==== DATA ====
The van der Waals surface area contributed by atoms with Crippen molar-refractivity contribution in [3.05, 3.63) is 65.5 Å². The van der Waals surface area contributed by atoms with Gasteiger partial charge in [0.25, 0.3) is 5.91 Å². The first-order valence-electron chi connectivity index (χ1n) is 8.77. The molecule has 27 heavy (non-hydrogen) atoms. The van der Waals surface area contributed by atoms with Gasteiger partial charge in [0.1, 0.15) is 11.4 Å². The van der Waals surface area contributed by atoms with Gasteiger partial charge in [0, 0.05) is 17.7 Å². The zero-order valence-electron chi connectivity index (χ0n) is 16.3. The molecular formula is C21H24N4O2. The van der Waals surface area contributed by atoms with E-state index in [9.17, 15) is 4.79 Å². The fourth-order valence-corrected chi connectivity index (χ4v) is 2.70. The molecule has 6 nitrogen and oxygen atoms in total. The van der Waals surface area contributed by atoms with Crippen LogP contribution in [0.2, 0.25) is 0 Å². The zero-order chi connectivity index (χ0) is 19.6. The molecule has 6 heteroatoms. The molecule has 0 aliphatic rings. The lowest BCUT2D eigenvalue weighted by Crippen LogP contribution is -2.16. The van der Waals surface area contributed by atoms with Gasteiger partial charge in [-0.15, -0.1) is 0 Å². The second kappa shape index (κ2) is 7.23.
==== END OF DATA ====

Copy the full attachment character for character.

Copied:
The van der Waals surface area contributed by atoms with Crippen molar-refractivity contribution in [3.05, 3.63) is 65.5 Å². The van der Waals surface area contributed by atoms with Gasteiger partial charge in [0.25, 0.3) is 5.91 Å². The first-order valence-electron chi connectivity index (χ1n) is 8.77. The molecule has 27 heavy (non-hydrogen) atoms. The van der Waals surface area contributed by atoms with Gasteiger partial charge in [0.1, 0.15) is 11.4 Å². The van der Waals surface area contributed by atoms with Gasteiger partial charge in [0, 0.05) is 17.7 Å². The zero-order valence-electron chi connectivity index (χ0n) is 16.3. The molecular formula is C21H24N4O2. The van der Waals surface area contributed by atoms with E-state index in [9.17, 15) is 4.79 Å². The fourth-order valence-corrected chi connectivity index (χ4v) is 2.70. The molecule has 6 nitrogen and oxygen atoms in total. The van der Waals surface area contributed by atoms with Crippen LogP contribution in [0.2, 0.25) is 0 Å². The zero-order chi connectivity index (χ0) is 19.6. The molecule has 6 heteroatoms. The molecule has 0 aliphatic rings. The lowest BCUT2D eigenvalue weighted by Crippen LogP contribution is -2.16. The van der Waals surface area contributed by atoms with Gasteiger partial charge in [-0.15, -0.1) is 0 Å². The second kappa shape index (κ2) is 7.23.